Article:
News, Sport and Obituaries on Monday May 24th Homepage BannerNews By News Highland – February 4, 2018 Facebook WhatsApp Google+ RELATED ARTICLESMORE FROM AUTHOR The Government has categorically ruled out any prospect of abolishing the State Pension.It’s in response to media coverage of a new report in which a member of the Pensions Authority raised the prospect of the State Pension being scrapped, once a pension scheme in which workers are automatically enrolled is established.But Minister for Social Protection Regina Doherty has stated unequivocally the State Pension will not be abolished:Audio Playerhttp://www.highlandradio.com/wp-content/uploads/2018/02/DohertyPension-1.mp300:0000:0000:00Use Up/Down Arrow keys to increase or decrease volume. State Pension will not be abolished – Minister Doherty Google+ Arranmore progress and potential flagged as population grows Loganair’s new Derry – Liverpool air service takes off from CODA WhatsApp Important message for people attending LUH’s INR clinic Previous articleDonegal defeat Derry to record first win in Division 2B of NHLNext articleDonegal Ladies earn late draw against Galway News Highland Nine til Noon Show – Listen back to Monday’s Programme Facebook Twitter Pinterest Twitter Pinterest DL Debate – 24/05/21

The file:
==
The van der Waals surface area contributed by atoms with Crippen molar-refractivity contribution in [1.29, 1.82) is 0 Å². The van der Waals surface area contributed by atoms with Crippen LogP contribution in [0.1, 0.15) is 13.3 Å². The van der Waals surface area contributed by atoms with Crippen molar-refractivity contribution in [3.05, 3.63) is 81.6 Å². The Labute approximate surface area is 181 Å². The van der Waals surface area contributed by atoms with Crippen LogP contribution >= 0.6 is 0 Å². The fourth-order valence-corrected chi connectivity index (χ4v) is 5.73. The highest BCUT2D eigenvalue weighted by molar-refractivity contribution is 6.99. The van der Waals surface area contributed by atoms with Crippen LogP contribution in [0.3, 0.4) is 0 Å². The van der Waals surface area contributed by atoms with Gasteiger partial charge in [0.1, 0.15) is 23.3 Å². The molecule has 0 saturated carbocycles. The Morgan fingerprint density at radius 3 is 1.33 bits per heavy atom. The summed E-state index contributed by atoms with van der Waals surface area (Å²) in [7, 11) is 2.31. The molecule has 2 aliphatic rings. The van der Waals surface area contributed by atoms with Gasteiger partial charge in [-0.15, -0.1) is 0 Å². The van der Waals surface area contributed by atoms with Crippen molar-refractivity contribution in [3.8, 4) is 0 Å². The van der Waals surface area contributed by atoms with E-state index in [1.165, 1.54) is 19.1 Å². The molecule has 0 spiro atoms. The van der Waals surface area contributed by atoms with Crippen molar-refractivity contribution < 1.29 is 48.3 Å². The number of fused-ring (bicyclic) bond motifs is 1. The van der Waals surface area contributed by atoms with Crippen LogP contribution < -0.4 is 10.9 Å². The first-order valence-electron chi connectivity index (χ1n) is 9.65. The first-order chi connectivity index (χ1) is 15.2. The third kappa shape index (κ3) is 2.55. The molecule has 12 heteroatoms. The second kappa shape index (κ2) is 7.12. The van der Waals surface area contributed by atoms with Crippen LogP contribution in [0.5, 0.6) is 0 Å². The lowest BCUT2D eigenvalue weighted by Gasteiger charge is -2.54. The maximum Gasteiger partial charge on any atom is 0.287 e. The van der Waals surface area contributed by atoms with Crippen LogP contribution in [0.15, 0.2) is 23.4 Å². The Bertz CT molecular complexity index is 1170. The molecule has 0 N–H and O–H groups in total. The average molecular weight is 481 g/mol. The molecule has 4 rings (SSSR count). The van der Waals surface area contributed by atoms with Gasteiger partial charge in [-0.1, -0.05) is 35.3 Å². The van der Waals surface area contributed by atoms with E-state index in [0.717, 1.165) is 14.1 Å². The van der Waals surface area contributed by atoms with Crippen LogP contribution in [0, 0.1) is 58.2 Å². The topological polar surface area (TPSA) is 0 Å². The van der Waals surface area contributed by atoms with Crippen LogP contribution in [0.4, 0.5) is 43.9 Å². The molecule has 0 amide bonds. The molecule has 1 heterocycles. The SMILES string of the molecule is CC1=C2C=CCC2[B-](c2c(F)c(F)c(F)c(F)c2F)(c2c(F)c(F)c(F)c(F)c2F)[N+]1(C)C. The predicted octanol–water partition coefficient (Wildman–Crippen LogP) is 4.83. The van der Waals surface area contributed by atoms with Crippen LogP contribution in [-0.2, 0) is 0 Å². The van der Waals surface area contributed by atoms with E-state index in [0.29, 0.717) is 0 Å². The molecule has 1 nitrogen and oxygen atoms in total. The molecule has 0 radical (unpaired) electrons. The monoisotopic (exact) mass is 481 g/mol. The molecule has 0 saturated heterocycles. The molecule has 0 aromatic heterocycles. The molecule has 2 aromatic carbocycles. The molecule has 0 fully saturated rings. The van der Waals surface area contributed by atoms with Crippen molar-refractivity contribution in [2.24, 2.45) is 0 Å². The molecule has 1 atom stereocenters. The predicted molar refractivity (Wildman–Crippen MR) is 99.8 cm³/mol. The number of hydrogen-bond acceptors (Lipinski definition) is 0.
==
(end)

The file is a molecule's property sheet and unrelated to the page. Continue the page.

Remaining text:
iStock(HOLLY SPRINGS, N.C.) — Though the school bus is the safest vehicle on the road — students are 70 times more likely to get to school safely compared with traveling by car — almost one-third of the students who died in school-transportation-related incidents from 2006 to 2015 were killed approaching or leaving the bus, according to the National Association of State Directors of Pupil Transportation Services.Last October, three siblings were boarding a school bus when they were struck and killed by a motorist. In 2018, school bus drivers across the nation observed about 84,000 stop-arm violations — when a driver illegally zips past a stopped school bus that has its lights flashing.Now a group of 19 sixth-graders has created a device to help drivers see exactly when and where a bus will stop.Students at Holly Grove Middle School in Holly Springs, North Carolina, have designed the “Smart School Bus Stop Sign,” which uses technology to activate flashing lights and alert drivers before the bus arrives.The device was a part of the students’ submission that won top prize in the Samsung Solve for Tomorrow contest. Debbie Schelin, a sixth-grade science teacher who oversaw the project, said a mobile app tracks bus routes and stops, and it sends signals to stop signs as the bus approaches. When the bus is 400 feet away, the lights flash yellow, then red as the bus arrives.“There is a school bus ahead sign, but there is no actual school bus stop sign,” Debbie Schelin told ABC News in a phone interview. “When we’re driving, and there’s a school bus ahead, we don’t know when the bus is going to stop. We don’t even know when the stop arm is going to come out.”Schelin said the students started working on the design in October after one of the students saw her friend nearly get hit by a car whose driver ignored a stop arm. She said the students received help with designing the “Smart School Bus Stop Sign” from North Carolina Department of Transportation engineers, police officers and Wake County Public School Transportation administrators.The team won $110,000 in the contest and also will be spotlighted at a luncheon in May in Washington, D.C., where the students will present their project to congressional leaders.Copyright © 2019, ABC Radio. All rights reserved.